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Jul
13
1934 Studebaker Commander Four-Door Sedan

1934 Studebaker Commander Four-Door Sedan

Note: The following story was excerpted from the August 2017 issue of Collectible Automobile magazine

From the Speedway Comes Their Stamina, From the Skyway Comes Their Style” was the tagline for Studebaker advertising in 1934. The skyway reference was an attempt to tie Studebaker’s streamlined styling to aviation. The speedway reference was more grounded in fact.

Jul
05
1955 Willys Wagon

1955 Willys Utility Wagon

Note: The following story was excerpted from the August 2017 issue of Collectible Automobile magazine

After building 362,841 four-wheel-drive 1⁄4-ton military scout cars—the legendary “jeep”—during World War II, Willys needed something to sell postwar. A civilian version of the Willys MB was introduced, but the company wanted something more mainstream.  

Jun
08
1941 Dodge WC-18 Ambulance

1941 Dodge WC-18 Ambulance

Note: The following story was excerpted from the August 2012 issue of Collectible Automobile magazine

Of the many things Chrysler Corporation manufactured for American and Allied military services during World War II, perhaps the ones most likely to be still seen today are four-wheel-drive trucks produced by Dodge. They were manufactured in an array of body types for myriad battlefield tasks, and military-vehicle collectors still covet and preserve examples that have survived the ravages of war and time. 

May
26
Duntov Mule

1955 Chevrolet Corvette “Duntov Mule”

Note: The following story was excerpted from the August 2012 issue of Collectible Automobile magazine

As the Chevrolet Corvette’s 60th birthday approaches, it’s easy to forget the two-seater wasn’t a muscular, race-winning sports car from the start. Rushed into production with a “Blue-Flame” six and Chevy’s Powerglide automatic transmission, the car that wowwed Motorama crowds in New York in early ’53 was a tough sell little more than a year later. The addition of Chevy’s new V8 engine in 1955 really didn’t help Corvette sales.

May
11
1955 Studebaker E7

1955 Studebaker E7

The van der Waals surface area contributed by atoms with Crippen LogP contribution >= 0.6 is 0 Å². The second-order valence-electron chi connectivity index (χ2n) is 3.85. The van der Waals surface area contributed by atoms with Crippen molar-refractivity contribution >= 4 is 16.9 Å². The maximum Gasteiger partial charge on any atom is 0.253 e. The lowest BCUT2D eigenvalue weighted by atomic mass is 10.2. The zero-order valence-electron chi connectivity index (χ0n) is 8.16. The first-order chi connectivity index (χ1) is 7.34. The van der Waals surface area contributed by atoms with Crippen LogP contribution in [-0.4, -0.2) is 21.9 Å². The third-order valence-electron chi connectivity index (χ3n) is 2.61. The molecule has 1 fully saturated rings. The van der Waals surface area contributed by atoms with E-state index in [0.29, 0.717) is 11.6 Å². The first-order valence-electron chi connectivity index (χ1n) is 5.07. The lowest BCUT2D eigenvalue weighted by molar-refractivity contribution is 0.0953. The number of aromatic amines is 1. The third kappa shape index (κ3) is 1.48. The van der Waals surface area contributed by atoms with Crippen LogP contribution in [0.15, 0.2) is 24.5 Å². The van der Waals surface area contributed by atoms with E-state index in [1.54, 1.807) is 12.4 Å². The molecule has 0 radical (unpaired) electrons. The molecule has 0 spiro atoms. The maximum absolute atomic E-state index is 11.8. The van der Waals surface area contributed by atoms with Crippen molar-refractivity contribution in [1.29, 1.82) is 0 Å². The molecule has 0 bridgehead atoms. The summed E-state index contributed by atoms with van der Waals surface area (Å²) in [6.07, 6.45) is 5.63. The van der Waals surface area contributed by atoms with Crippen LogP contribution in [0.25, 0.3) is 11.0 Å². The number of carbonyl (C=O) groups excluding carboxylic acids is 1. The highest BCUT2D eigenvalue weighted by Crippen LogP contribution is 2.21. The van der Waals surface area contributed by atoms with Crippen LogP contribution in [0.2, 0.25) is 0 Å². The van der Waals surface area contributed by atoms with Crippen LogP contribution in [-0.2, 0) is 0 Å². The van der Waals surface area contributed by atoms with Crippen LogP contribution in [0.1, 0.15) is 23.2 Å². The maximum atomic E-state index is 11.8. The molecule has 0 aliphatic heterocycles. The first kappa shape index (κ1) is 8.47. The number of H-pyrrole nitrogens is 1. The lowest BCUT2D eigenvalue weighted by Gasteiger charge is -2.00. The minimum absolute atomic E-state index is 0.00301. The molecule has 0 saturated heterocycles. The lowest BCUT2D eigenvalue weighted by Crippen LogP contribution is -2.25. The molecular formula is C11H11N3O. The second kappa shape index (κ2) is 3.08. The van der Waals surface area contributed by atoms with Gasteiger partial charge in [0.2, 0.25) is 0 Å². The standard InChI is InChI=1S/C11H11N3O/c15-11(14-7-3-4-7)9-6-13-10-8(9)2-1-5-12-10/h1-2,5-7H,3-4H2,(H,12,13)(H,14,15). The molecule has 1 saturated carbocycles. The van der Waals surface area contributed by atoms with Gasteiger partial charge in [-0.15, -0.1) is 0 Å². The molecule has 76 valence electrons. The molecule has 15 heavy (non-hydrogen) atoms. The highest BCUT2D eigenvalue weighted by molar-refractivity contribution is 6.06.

Note: The following story was excerpted from the December 2018 issue of Collectible Automobile magazine

Studebaker got off to a good start in the postwar truck market with the 1949 R-series trucks that had fresh styling by Robert E. Bourke. While running boards were still prominently displayed on the competing new designs from the Big Three brands, Bourke’s truck cab looked more modern with the running  boards concealed under the doors. 

Apr
30
Dodge Dart GTS Convertible Coupe

Dodge Dart GTS Convertible Coupe

Note: The following story was excerpted from the April 2011 issue of Collectible Automobile magazine

During the Sixties, the automobile market fractured into several different segments within the overall market. To be successful, most marques could no longer rely on a single one-size-fits-all strategy.

Apr
21
1960 Edsel Ranger

1960 Edsel Ranger

by Don Sikora II

Note: The following story was excerpted from the April 2011 issue of Collectible Automobile magazine

Introduced by the Ford Motor Company in September 1957, Edsel was Ford’s attempt to capture a larger portion of the medium-price new-car market. But by the start of the 1960 model year, the brand was on very shaky ground.

Mar
10
1959 Buick LeSabre Convertible

1959 Buick LeSabre Convertible

Note: The following story was excerpted from the December 2015 issue of Collectible Automobile magazine

The latest Buick commercials feature surprised individuals who exclaim “That’s not a Buick!” when confronted by one of the marque’s new vehicles, implying how much the brand has changed in recent years even if people’s perceptions of it haven’t yet. In 1959, Buick could have used the same tagline.

Feb
18
1971 Toyota Celica ST Hardtop Coupe

1971 Toyota Celica ST Hardtop Coupe

Note: The following story was excerpted from the December 2015 issue of Collectible Automobile magazine

In 1971, Toyota introduced its Celica sport coupe, a car that many automotive magazines compared to the original Ford Mustang. By 1971, Mustang had grown eight inches longer and 600 pounds heavier than the ’65 original. (Ford President Lee Iacocca realized this was too big for a “ponycar” and had a much smaller Mustang in the pipeline.) Meanwhile, import coupes such as the Celica, Opel Manta, and Mercury Capri catered to those who wanted a sporty car that was smaller than the early Seventies ponycars. 

Dec
30
1961 Plymouth Belvedere Four-Door Sedan, Lexus Grille

1961 Plymouth Belvedere Four-Door Sedan

Note: The following story was excerpted from the June 2017 issue of Collectible Automobile magazine

Plymouth spent the early Sixties in crisis mode. Sales of the 1960 Plymouths had been disappointing. Although the 1961 car was a continuation of the 1960 body shell, it got a complete makeover. Only the roof and doors were carried over—all other sheetmetal was new.